A Colorado man was found guilty Friday of second-degree murder and child abuse in the death of his 13-year-old son.
Mark Redwine, 59, was arrested in 2017, four years after the remains of Dylan Redwine, 13, were found in a wooded area several miles from his father’s house outside Durango, Colorado. The teen’s skull was found by hikers in 2015, FOX 31 in Denver reported.
Dylan had been at his father’s house on a court-approved Thanksgiving visit.
Prosecutors argued that Redwine attacked his son after the boy found fetish photos of Redwine wearing women’s lingerie and eating feces from a diaper.
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The defense claimed the photos had nothing to do with Dylan’s death and suggested the boy ran away and was possibly killed by a bear or mountain lion.
A forensic anthropologist, Diane France, testified that Dylan suffered a fracture above his left eye. France said that two marks on the boy’s skull were likely caused by a knife or sharp tool at or near the time of death.
Fred Johnson, exceptional deputy district attorney, told jurors that investigators found traces of Dylan’s blood in Redwine’s living room and that a cadaver-sniffing dog alerted them to the smell of human remains in the back of Redwine’s truck and on his clothing.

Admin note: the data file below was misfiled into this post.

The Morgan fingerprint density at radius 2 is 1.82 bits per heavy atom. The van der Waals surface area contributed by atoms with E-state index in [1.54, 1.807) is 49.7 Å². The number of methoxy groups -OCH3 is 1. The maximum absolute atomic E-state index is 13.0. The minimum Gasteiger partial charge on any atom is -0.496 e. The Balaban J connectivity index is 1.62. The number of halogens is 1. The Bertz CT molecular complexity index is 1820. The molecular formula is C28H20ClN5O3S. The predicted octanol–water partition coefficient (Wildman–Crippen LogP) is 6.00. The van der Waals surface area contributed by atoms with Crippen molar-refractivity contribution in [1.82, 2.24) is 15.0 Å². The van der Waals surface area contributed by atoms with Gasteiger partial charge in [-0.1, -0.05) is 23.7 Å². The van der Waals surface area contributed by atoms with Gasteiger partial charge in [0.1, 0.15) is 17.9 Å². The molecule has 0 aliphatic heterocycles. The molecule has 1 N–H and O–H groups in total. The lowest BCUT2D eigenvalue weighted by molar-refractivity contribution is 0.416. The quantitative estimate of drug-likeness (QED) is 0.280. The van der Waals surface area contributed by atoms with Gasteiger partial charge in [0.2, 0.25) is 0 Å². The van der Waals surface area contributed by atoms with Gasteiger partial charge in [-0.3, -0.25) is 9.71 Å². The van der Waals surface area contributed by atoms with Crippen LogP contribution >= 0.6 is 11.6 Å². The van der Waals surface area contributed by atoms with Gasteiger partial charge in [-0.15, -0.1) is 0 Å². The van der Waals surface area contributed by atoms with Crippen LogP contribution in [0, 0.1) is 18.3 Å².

Moran claimed it was an “infinitely small” amount of blood that could be found in any home and called the use of a dog “junk science.”
Dylan’s brother testified he didn’t want to go on the visit, and his mother, Elaine Hall, said she didn’t like to send him to see his father, FOX 31 reported.
His brother also testified that Dylan found the photos before his disappearance.
Hall almost immediately suspected her ex-husband wasn’t telling the whole truth about their son’s disappearance, text messages introduced as evidence suggested. Two hours after learning Dylan was missing, Hall texted Mark Redwine: “He wouldn’t just leave. He would have called me. I am so suspicious of you right now. How could he just disappear?”
Hall and Redwine appeared on an episode of “Dr. Phil” together in 2013, leveling accusations at each other, and the defense later claimed that the appearance turned public opinion against him. Moran claimed it also influenced the investigation, which he called “biased” and “sloppy.”